US ex-intel chief Clapper believes Russia-Trump claims, despite ‘no evidence to his knowledge’
“We didn’t include evidence in our report that had any reflection of collusion between members of the Trump campaign and the Russians. There was no evidence of that included in our report,” Clapper said, referring to a paper compiled by the NSA, FBI and CIA, together with the office of the DNI.
When asked if such proof even existed, he said: “Not to my knowledge.”
The show’s host, Chuck Todd, continued to press the issue, asking: “If [evidence] existed, it would have been in the report?”
Clapper answered that “this could have unfolded or become available in the time since I left the government. But at the time, we had no evidence of such collusion.”
Todd hinted that the public could start wondering if the situation is “all just smoke,” given the absence of a “smoking gun.”
“Well, that’s a good question. I don’t know,” Clapper responded. “I do think, though, it is in everyone’s interest, in the current president’s interests, in the Democrats’ interests, in the Republican interests, the country’s interest to get to the bottom of all of this, because it’s such a distraction. And certainly the Russians have to be chortling about the success of their efforts to sow dissension in this country.”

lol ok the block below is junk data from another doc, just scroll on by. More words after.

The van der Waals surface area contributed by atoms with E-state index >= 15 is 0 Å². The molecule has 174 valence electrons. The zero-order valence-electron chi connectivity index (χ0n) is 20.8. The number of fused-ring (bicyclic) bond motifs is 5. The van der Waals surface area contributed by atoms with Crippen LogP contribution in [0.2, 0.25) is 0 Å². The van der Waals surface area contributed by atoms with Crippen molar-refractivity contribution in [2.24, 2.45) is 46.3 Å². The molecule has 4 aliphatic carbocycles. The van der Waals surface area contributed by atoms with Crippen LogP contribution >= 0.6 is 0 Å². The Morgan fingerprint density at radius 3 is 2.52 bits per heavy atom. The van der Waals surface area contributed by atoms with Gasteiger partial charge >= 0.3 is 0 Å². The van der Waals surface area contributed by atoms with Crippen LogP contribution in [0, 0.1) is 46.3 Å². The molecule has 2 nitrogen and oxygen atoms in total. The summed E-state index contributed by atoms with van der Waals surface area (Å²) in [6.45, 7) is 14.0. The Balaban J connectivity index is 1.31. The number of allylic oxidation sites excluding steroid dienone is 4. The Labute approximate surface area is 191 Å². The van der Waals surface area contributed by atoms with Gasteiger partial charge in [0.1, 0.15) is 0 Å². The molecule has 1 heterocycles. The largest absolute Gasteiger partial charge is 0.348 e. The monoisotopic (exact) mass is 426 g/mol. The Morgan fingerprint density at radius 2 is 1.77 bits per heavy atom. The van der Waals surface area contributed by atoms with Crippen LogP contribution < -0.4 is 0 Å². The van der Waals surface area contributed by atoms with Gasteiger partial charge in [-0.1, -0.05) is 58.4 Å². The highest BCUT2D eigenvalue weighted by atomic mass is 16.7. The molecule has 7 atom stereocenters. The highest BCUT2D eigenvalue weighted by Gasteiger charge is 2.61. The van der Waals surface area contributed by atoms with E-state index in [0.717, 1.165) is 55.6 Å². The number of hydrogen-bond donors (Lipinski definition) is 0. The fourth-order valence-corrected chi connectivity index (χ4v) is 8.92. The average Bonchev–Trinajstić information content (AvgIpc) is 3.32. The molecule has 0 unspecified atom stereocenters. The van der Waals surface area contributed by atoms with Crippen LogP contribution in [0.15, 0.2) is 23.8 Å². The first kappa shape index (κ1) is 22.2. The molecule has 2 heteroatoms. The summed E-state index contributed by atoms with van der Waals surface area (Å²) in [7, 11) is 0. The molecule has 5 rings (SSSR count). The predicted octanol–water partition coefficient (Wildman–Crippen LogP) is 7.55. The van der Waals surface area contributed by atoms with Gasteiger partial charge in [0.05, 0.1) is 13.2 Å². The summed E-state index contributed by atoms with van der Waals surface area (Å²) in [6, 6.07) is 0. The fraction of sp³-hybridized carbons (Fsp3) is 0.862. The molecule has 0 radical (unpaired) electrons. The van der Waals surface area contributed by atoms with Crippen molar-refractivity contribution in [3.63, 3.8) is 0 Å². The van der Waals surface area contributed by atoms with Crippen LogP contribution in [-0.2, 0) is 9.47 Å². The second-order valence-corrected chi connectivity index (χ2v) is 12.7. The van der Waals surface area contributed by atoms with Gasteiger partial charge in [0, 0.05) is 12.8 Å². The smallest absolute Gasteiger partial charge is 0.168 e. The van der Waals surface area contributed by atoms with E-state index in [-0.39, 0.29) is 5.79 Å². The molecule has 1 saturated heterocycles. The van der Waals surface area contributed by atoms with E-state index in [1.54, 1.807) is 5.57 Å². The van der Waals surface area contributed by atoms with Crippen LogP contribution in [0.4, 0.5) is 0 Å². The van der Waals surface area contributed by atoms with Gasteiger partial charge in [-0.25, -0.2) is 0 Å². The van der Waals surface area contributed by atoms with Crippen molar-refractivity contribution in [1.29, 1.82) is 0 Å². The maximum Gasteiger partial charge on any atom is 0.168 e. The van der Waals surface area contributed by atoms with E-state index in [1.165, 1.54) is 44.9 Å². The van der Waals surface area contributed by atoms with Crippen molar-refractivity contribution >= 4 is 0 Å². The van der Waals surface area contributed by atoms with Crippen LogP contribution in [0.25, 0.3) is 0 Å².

Clapper, however, still appeared unable to put his finger on where to look for any proof of the alleged “dissension-sowing.”
Asked if he still believed the Trump-Russia collusion claims, Clapper stated: “Yes, I do.”
Clapper is not the first to face questions over the issue of any substantial proof – or the lack thereof – of the Trump-Russia allegations.
At the end of February, the House Intelligence Committee chief, Rep. Devin Nunes, told journalists that they “still haven’t seen any evidence” of “any phone calls [between the Trump campaign and Russian officials]” but mysteriously added: “It doesn’t mean they don’t exist.”
Moscow has repeatedly denied allegations of contact with the Trump campaign, with the Kremlin spokesman lamenting that it’s become difficult to distinguish fact from fiction in the US media.
“Those reports are not based on concrete facts,” Dmitry Peskov said in mid-February, commenting on claims made by the New York Times and CNN, among others. Peskov noted that “there are five different sources in the story and none are named. So you see, really laughable stories are now given a go.”